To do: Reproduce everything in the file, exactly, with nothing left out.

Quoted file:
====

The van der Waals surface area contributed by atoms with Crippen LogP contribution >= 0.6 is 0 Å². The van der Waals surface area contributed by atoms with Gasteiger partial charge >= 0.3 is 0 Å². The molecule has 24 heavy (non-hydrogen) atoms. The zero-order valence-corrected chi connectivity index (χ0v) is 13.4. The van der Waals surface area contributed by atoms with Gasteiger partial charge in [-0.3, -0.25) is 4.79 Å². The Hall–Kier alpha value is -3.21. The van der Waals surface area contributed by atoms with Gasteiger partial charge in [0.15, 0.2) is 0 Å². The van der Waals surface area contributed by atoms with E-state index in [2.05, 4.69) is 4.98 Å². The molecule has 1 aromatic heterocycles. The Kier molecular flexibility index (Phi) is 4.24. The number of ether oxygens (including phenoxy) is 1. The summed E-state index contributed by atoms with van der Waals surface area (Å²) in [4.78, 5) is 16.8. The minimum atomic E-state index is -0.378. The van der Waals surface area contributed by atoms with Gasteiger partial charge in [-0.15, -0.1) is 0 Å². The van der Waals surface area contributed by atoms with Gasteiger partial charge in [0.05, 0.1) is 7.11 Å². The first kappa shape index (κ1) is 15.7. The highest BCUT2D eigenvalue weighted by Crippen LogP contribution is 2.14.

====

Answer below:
The van der Waals surface area contributed by atoms with Crippen LogP contribution >= 0.6 is 0 Å². The van der Waals surface area contributed by atoms with Gasteiger partial charge >= 0.3 is 0 Å². The molecule has 24 heavy (non-hydrogen) atoms. The zero-order valence-corrected chi connectivity index (χ0v) is 13.4. The van der Waals surface area contributed by atoms with Gasteiger partial charge in [-0.3, -0.25) is 4.79 Å². The Hall–Kier alpha value is -3.21. The van der Waals surface area contributed by atoms with Gasteiger partial charge in [0.15, 0.2) is 0 Å². The van der Waals surface area contributed by atoms with E-state index in [2.05, 4.69) is 4.98 Å². The molecule has 1 aromatic heterocycles. The Kier molecular flexibility index (Phi) is 4.24. The number of ether oxygens (including phenoxy) is 1. The summed E-state index contributed by atoms with van der Waals surface area (Å²) in [4.78, 5) is 16.8. The minimum atomic E-state index is -0.378. The van der Waals surface area contributed by atoms with Gasteiger partial charge in [-0.15, -0.1) is 0 Å². The van der Waals surface area contributed by atoms with Gasteiger partial charge in [0.05, 0.1) is 7.11 Å². The first kappa shape index (κ1) is 15.7. The highest BCUT2D eigenvalue weighted by Crippen LogP contribution is 2.14.